Previously, only wild lions killed in South Africa were eligible to be imported.
In a pair of recent tweets, President Donald Trump said he will delay the new policy on allowing elephant trophies, but he made no mention of lions. Trump, whose adult sons are avid big-game hunters, also expressed skepticism about his own administration's claim that killing threatened animals could help save them by helping raise money for conservation programs.
"Big-game trophy decision will be announced next week but will be very hard pressed to change my mind that this horror show in any way helps conservation of Elephants or any other animal," the president tweeted on Sunday.
Justice Dept. sues to stop AT&T's $85B Time Warner deal
NEW YORK (AP) — The Justice Department is suing AT&T to stop its $85 billion purchase of Time Warner, setting the stage for an epic legal battle with the telecom giant.
It could also create a new headache for President Donald Trump, whose public statements have raised suspicions that he might have interfered with the department's decision, potentially undermining its legal case. DOJ's antitrust chief, Makan Delrahim, has said the president did not tell him what to do. White House spokeswoman Sarah Huckabee Sanders said Monday she wasn't aware of any specific action related to the case taken by the White House.
In a press release, Delrahim said that a combined AT&T-Time Warner would "greatly harm American consumers" by hiking television bills and hampering innovation, particularly in online television service. The DOJ said AT&T would be able to charge rival distributors such as cable companies "hundreds of millions of dollars more per year" for Time Warner's programming — payments that would ultimately get passed down to consumers through their cable bills.
In an emailed statement Monday, AT&T general counsel David McAtee said the lawsuit is a "radical and inexplicable departure from decades of antitrust precedent" and that the company is confident that it will prevail in court.
AT&T runs the country's second largest wireless network and is the biggest provider of traditional satellite and cable TV services. Time Warner owns HBO, CNN, TBS and other networks, as well as the Warner Bros. movie studio.
US ending temporary permits for almost 60,000 Haitians
WASHINGTON (AP) — The Trump administration said Monday it is ending a temporary residency permit program that has allowed almost 60,000 citizens from Haiti to live and work in the United States since a 2010 powerful earthquake shook the Caribbean nation.
The Homeland Security Department said conditions in Haiti have improved significantly, so the benefit will be extended one last time — until July 2019 — to give Haitians time to prepare to return home.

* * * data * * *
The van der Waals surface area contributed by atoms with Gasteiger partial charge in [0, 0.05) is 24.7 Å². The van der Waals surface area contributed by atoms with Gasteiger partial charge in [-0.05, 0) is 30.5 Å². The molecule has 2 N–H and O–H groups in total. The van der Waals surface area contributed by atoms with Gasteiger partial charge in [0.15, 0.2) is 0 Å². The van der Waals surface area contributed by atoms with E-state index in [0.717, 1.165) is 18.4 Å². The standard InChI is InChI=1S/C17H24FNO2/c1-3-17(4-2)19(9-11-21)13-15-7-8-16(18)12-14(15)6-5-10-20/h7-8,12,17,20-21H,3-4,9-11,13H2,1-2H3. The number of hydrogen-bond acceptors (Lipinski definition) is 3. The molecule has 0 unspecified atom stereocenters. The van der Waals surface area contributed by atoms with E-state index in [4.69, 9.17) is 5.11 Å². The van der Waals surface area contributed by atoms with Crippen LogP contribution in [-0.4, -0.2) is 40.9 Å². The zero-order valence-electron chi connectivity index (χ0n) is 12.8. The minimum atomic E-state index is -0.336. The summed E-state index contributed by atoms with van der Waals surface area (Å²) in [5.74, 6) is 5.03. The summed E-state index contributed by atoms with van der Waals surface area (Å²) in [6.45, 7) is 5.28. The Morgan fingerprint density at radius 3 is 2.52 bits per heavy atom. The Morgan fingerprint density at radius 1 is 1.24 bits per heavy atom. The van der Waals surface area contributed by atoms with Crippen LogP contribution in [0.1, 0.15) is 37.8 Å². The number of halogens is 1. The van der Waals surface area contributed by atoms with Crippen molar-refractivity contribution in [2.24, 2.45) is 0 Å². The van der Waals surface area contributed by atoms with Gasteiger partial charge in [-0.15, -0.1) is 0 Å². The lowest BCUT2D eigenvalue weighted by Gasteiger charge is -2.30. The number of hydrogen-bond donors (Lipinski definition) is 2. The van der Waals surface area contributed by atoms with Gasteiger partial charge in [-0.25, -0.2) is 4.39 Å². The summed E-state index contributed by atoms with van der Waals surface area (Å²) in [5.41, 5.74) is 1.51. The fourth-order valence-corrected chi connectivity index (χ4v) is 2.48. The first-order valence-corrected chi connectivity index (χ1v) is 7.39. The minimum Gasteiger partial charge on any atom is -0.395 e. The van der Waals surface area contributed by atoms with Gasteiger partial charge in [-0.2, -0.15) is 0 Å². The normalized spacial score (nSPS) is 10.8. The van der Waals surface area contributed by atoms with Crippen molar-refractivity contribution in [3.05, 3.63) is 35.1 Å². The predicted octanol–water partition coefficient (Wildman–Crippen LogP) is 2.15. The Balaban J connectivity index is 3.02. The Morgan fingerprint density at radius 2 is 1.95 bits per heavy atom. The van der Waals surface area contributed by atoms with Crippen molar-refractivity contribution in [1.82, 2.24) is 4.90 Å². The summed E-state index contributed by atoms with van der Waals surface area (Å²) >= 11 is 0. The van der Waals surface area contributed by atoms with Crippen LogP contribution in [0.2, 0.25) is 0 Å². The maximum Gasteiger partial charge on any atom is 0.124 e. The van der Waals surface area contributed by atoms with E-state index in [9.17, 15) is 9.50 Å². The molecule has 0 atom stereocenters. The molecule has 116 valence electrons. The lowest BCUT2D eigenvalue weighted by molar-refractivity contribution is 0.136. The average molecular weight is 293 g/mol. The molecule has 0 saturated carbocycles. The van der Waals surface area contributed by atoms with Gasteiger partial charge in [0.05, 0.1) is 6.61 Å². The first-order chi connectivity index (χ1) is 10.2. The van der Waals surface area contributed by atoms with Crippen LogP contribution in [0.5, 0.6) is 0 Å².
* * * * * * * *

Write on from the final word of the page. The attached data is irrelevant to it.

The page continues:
"Since the 2010 earthquake, the number of displaced people in Haiti has decreased by 97 per cent," the department said in a press release. "Haiti is able to safely receive traditional levels of returned citizens."
Advocates and members of Congress from both parties had asked the Trump administration for an 18-month extension of the program, known as Temporary Protected Status. Haitian President Jovenel Moise's government also requested the extension.
Rony Ponthieux, a 49-year-old Haitian nurse with temporary residency who has lived in Miami since 1999, told The Associated Press, "This isn't over, this is time we get to fight for renewal, not to pack our bags." She has a daughter and a son born in the United States and another son in Port-au-Prince.
Nebraska gives long-delayed Keystone XL pipeline new life
LINCOLN, Neb. (AP) — Nebraska regulators Monday approved a Keystone XL oil pipeline route through the state, breathing new life into the long-delayed $8 billion project, although the chosen pathway is not the one preferred by the pipeline operator and could require more time to study the changes.
The Nebraska Public Service Commission's vote also is likely to face court challenges and may require another federal analysis of the route, if project opponents get their way.
"This decision opens up a whole new bag of issues that we can raise," said Ken Winston, an attorney representing environmental groups that have long opposed the project.
Environmental activists, American Indian tribes and some landowners have fought the project since it was proposed by TransCanada Corp in 2008. It would carry oil from Canada through Montana, South Dakota and Nebraska to meet the existing Keystone pipeline, where it could move as far as the U.S. Gulf Coast. Business groups and some unions support the project as a way to create jobs and reduce the risk of shipping oil by trains that can derail.
President Barack Obama's administration studied the project for years before finally rejecting it in 2015 because of concerns about carbon pollution. President Donald Trump reversed that decision in March.
Shootings put semi-automatic rifles ads under new scrutiny
ATLANTA (AP) — The ads leap out from the pages of almost any gun magazine: Soldiers wearing greasepaint and camouflage wield military-style rifles depicted as essential to the American way of life. A promotional spot by the Mossberg brand boasts of weapons "engineered to the specs of freedom and independence."
The ad campaigns by major gun makers did not pause after mass shootings at a Las Vegas country music concert and a Texas church, and the slick messages are big drivers of sales ahead of Black Friday, by far the heaviest shopping day each year for firearms.
But the marketing tactics for the semi-automatic weapons known as AR rifles are under new scrutiny following the recent attacks. Gun-control activists say the ads risk inspiring the next shooter, while gun-rights advocates insist the weapons are being blamed for the works of deranged individuals.
"Guns are not sold on the basis of being just tools," said gun industry expert Adam Winkler, a professor at the University of California Los Angeles School of Law and author of a book about the Second Amendment. "They're being sold as an embodiment of American values."
The advertisements have become a focal point in the court case against a gun company over the 2012 massacre at a Connecticut elementary school where gunman Adam Lanza used a Bushmaster AR-15-style rifle to kill 20 children and six adults. Bushmaster has advertised its AR weapons with the slogan "consider your man card reissued."